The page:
Far from blaming the filmmakers for not promoting the independent cinema in India, actor Manoj Bajpayee says the fault lies with the “viewers” as they don’t turn up to watch indie projects.
“What failed independent cinema is the viewers. They don’t want to spend their money watching independent cinema, here the pirated dvds serve their purpose. Don’t blame the film makers, they have been doing the good work since time immemorial.
“Only because of them I have been able to earn a name for myself. Having said that, with directors like Hansal Mehta, Anurag Kashyap taking the momentum forward, I have no doubt it will only shine brighter in near future,” Bajpayee said. The National award-winning actor, who was addressing a session during Bharat Rang Mahotsav 2017 at National School of Drama, also criticised media for judging a film according to the “first three-day box-office collection”.
“According to box-office collection my recent release ‘Aligarh’ was not successful in India. It got 250 odd screens for its release, which is a very low number. But even now it’s everyday shown in some movie festival or the other, and it’s earning money. Now who’ll aggregate that collection? The problem is that the media is making judgments based on the first three-day collection only,” said the 47-year-old actor.
Known for his realistic acting in films such as “Gangs of Wasseypur,” “Rajneeti,” “Satya” and a host of others, the actor said he is tired of everyone using the word “realistic acting”, as according to him there is a fraud going on under the garb of “realism” in India.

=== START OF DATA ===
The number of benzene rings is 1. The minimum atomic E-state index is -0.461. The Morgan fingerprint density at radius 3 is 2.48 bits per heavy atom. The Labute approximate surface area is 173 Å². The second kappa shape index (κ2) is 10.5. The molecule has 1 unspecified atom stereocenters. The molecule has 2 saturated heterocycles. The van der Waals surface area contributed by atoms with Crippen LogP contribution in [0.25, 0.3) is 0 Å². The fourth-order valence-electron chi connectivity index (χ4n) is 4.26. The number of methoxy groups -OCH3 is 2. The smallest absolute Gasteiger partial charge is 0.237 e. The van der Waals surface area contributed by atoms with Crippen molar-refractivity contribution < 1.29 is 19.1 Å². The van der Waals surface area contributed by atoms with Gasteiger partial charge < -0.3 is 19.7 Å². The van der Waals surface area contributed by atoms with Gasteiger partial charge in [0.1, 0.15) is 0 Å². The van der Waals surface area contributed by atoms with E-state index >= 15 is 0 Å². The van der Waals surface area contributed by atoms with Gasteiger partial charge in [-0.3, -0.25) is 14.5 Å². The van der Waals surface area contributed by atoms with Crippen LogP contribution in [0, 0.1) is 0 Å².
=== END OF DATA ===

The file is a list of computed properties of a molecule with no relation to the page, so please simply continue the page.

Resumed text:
“Many a times during a shot I don’t get to hear my co-actor, and the reason he is doing realistic acting. For me, characteristaion is the key, and this is what takes time. “There is no other way to act. It takes me good one month to get into the skin of the character. Realism is the natural conclusion, but one has to start with characterisation to get better result,” he added.
Ranking “discipline” as one of the most important trait that an actor must have, Bajpayee, who starts his day at sharp 5:30 AM in the morning says he keeps himself away from the night parties, and is everyday busy improving his skill and craft.
“During my struggling days, I was a part of a theatre workshop that ran for good 365 days. My attendance was 364 days, and that too because one day the class got cancelled. “I am still very much that same. My daily routine even today means spending time reading my script and rehearsing my roles,” he said.
Thanking his parents for letting him make his own career choice, he said what differentiates an actor from his contemporary is his “upbringing”. “No actor looks at a character in the same manner. Each actor sees things differently. This is I guess where the
upbringing comes into play, and here is where you can make the difference with your performance,” he noted.
Sharing anecdotes of the time when he was doing theatre, he says he still remembers his father taking pride in showing his “photograph on last page of India Today” to each and every household in his village.
“I never told my parents that I am doing theatre. My father found out this when he saw my photograph in the last page in India Today’s edition. That was when he actually heaved a sigh of relief thinking I must be doing something nice,” he added.